I was stunned reading this. It looks like the group pushing this project are just taking advantage of the president's advisers ignorance. Cognitive neuroscientists, psychologists and neurologists have been "mapping" the human brain for well over 20 years now. There's even a conference dedicated to the pursuit (http://www.humanbrainmapping.org) it attracts over 2500 attendees each year. Unless this project is focusing on some aspect of the brain that has yet to be studied (not very likely) it looks like this is just going to take NIH funds away from researchers who are already working in these areas. It doesn't surprise me though. Francis Collins (head of NIH) was the leader of the publicly funded half of the Human Genome Project. I guess he's trying to pull the same trick twice. It will be very interesting to see what the final proposal looks like.
Also claims that "we'll be able to cure Alzheimers!" are pretty much part of every grant proposal submitted to NIMH in one way or the other. It's just an easy way to get your "impact on public health" covered. I can't believe they're failing for it here.
Right, and people had been playing with rockets for 30 years before the Apollo project. There is something to be said for large, concerted effort toward a singular goal. There are still enough massive gaps in our understanding of the brain to justify further research.
That said, this press speculation is just fluff and it's unclear to me whether it is possible to define such a focused goal.
As an aside, I don't quite get all the cynicism in this thread.
President: we will spend more money on science!
President: we will spend more money on science! HN: Meh?
The cynicism is that all "science" is not equal. Correct or not, cantastoria's criticism is that giving money to charlatans takes that money away from basic research. A good counterargument would outline why "mapping the brain" is possible and a good use of resources. Personally, I'm still waiting for that from someone.
Because that's how grant peer-review works? Who will compose the review panels for this funding? Mostly the same people who already compose the review panels for existing NIH/NINDS/etc. funding mechanisms.
I can only guess that you find this paper convincing.
The nanoprobe and "complex emergent properties" stuff at the beginning are a bit hand-wavy, but the concrete 5 and 10-year goals are sufficiently ambitious while certainly not outlandish.
It's more like if people had been already going to the moon for 30 years in this case.
There is something to be said for large, concerted effort toward a singular goal.
As I said that concerted effort has been going on for quite some time now it just hasn't been funded by a narrow project that will benefit very few scientists (and apparently Google, Microsoft and Qualcomm).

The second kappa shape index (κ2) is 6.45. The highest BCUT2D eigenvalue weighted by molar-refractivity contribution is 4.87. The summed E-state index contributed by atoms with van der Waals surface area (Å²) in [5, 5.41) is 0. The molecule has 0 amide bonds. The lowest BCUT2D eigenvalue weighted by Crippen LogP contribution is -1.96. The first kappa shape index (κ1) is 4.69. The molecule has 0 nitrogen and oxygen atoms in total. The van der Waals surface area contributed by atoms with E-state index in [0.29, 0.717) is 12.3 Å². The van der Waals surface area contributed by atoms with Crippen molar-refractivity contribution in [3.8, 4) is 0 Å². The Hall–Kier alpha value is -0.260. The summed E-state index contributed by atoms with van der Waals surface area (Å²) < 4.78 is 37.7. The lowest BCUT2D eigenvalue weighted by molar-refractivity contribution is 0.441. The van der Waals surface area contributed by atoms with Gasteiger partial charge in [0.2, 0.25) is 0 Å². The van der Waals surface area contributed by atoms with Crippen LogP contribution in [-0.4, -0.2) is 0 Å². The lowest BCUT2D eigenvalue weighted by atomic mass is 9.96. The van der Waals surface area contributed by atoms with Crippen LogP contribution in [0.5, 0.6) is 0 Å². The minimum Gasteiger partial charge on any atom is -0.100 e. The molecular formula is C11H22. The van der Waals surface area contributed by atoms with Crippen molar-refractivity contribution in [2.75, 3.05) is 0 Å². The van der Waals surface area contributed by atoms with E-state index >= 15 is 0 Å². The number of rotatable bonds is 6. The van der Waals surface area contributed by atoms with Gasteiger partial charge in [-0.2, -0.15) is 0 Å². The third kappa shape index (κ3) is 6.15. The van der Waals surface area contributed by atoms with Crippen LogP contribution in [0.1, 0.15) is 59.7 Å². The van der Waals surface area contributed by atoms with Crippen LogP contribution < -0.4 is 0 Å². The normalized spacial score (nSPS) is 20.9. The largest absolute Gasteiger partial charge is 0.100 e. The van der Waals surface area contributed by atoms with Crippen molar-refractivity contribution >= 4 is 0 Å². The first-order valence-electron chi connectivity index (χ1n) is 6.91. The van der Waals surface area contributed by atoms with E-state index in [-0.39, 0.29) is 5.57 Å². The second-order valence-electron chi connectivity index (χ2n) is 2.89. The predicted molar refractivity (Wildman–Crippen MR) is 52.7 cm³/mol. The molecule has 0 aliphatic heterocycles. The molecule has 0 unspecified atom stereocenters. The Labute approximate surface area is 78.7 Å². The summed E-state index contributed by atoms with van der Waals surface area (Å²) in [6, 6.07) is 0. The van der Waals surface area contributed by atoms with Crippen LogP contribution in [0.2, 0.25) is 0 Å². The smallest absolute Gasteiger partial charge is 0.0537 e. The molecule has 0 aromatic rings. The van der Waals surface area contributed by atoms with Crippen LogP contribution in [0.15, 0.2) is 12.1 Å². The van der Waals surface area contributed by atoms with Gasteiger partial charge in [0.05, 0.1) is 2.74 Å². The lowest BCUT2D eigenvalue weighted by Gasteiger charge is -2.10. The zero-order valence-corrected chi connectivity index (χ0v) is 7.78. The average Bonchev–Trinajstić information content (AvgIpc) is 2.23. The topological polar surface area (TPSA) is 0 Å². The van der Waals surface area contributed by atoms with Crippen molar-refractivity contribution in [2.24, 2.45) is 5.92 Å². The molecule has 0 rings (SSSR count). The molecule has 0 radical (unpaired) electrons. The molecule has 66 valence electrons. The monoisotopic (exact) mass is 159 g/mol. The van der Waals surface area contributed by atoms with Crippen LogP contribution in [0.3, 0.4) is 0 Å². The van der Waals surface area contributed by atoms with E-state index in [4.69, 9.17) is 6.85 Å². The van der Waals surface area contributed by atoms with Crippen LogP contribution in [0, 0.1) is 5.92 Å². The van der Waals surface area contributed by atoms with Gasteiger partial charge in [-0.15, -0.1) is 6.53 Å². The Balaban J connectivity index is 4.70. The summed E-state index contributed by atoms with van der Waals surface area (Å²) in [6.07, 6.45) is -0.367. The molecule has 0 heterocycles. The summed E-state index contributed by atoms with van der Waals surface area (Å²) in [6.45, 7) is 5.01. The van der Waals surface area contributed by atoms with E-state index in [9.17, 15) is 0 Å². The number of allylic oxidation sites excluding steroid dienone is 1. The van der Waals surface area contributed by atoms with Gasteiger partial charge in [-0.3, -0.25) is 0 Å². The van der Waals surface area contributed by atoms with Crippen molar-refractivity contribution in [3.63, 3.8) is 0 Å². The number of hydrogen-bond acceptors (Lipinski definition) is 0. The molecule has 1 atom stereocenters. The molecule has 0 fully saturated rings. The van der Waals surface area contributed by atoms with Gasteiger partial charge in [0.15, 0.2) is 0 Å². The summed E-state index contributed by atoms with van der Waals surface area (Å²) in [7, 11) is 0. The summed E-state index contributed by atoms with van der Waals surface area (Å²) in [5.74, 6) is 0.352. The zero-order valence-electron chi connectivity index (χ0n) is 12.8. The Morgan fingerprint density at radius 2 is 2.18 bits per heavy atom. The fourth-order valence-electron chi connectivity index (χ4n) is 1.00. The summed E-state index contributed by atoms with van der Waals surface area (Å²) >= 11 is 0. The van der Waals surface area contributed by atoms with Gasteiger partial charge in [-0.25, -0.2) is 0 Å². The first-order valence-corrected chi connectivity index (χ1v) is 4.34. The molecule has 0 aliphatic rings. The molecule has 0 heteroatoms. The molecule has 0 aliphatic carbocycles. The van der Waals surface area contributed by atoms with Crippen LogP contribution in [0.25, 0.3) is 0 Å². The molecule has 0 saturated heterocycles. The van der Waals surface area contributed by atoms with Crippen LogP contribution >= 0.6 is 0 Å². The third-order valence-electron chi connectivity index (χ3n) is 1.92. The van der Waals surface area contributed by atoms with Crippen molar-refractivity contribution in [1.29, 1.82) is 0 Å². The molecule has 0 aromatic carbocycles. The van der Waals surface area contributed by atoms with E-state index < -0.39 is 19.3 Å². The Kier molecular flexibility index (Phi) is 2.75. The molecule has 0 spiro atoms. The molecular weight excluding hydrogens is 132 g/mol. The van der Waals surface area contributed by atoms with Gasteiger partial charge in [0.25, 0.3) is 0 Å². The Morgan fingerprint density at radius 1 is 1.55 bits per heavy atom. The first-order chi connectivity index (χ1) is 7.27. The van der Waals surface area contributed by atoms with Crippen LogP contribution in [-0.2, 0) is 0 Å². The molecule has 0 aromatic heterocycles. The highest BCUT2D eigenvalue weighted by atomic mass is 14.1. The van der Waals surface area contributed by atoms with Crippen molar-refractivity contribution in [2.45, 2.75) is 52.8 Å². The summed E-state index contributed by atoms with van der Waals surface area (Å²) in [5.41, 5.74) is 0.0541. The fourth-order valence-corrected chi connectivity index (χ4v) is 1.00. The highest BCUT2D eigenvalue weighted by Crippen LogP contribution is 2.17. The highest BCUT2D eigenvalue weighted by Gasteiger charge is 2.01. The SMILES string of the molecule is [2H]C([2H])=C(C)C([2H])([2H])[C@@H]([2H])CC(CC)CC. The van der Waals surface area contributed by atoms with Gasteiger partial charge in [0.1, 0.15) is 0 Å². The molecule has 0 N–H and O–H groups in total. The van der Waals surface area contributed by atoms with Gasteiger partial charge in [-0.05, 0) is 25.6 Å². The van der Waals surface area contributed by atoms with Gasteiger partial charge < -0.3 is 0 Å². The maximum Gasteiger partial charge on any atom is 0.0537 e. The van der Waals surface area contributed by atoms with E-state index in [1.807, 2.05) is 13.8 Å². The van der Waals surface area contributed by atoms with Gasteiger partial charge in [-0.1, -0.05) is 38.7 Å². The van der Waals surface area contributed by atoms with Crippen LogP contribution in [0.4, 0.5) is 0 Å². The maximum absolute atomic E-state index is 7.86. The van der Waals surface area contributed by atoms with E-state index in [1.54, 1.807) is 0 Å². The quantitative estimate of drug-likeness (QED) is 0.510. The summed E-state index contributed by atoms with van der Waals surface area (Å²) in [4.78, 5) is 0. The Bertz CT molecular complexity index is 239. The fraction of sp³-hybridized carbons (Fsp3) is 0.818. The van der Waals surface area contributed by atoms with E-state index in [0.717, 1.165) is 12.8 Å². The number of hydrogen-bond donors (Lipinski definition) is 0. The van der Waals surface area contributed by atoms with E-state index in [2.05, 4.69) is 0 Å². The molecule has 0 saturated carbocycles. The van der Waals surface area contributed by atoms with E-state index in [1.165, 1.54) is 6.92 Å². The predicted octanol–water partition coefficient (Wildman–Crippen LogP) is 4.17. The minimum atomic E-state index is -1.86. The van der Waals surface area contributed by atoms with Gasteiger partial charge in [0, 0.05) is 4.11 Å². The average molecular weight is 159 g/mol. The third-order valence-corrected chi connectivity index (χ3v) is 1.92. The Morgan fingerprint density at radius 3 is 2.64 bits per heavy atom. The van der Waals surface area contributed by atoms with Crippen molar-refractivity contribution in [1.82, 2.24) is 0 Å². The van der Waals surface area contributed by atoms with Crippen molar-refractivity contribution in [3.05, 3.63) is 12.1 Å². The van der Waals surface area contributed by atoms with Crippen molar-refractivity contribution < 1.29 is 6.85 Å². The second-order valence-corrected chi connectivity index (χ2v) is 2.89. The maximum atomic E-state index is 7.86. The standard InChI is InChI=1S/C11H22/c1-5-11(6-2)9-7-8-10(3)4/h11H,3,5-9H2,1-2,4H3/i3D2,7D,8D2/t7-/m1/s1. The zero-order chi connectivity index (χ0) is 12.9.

It's not cynicism, it's healthy skepticism. "More money on science" in this case looks more like a boondoggle that will benefit a few select scientists and corporations and will probably end up taking money away from a larger group of scientists already looking into these areas.
The "mapping" of the brain, while accelerating, has been growing at a rather slow pace. In fact one of the few large 'mapping' projects is conducted by a non-academic entity, the Allen (of microsoft fame) institute (http://www.brain-map.org/). The reason for this slow progress is the small scale and scope of most investigations. Thousands of studies are being repeated (and mice sacrificed) because of the lack of both data sharing and concerted planning among neuroscientists. The academic pressure for publishing fast unfortunately limits the scope of most scientists to projects that can bring results easily.
This new project sounds like it is the neuroscientific analog of LHC or the Human Genome Project. The truth is that we wouldn't be able to replace the LHC with 1000 synchrotrons.
Maybe but one of the reason why there is such slow growth is that there's so much disagreement amongst researchers about how to interpret results.
I would be much happier if this project was focusing on creating the LHC equivalent in brain mapping w.r.t. instrumentation and methods.
For instance, a cheaper imaging technology that offered 2-3x the resolution of current techniques. That would be a much more focused goal and would have clear benefits for all scientists working in these areas.
The LHC (and even the HGP) were largely engineering projects. Basic science is much more hard to focus, but there is an overarching goal nevertheless: "figure out how the brain works by any means". I presume imaging methods are part of this.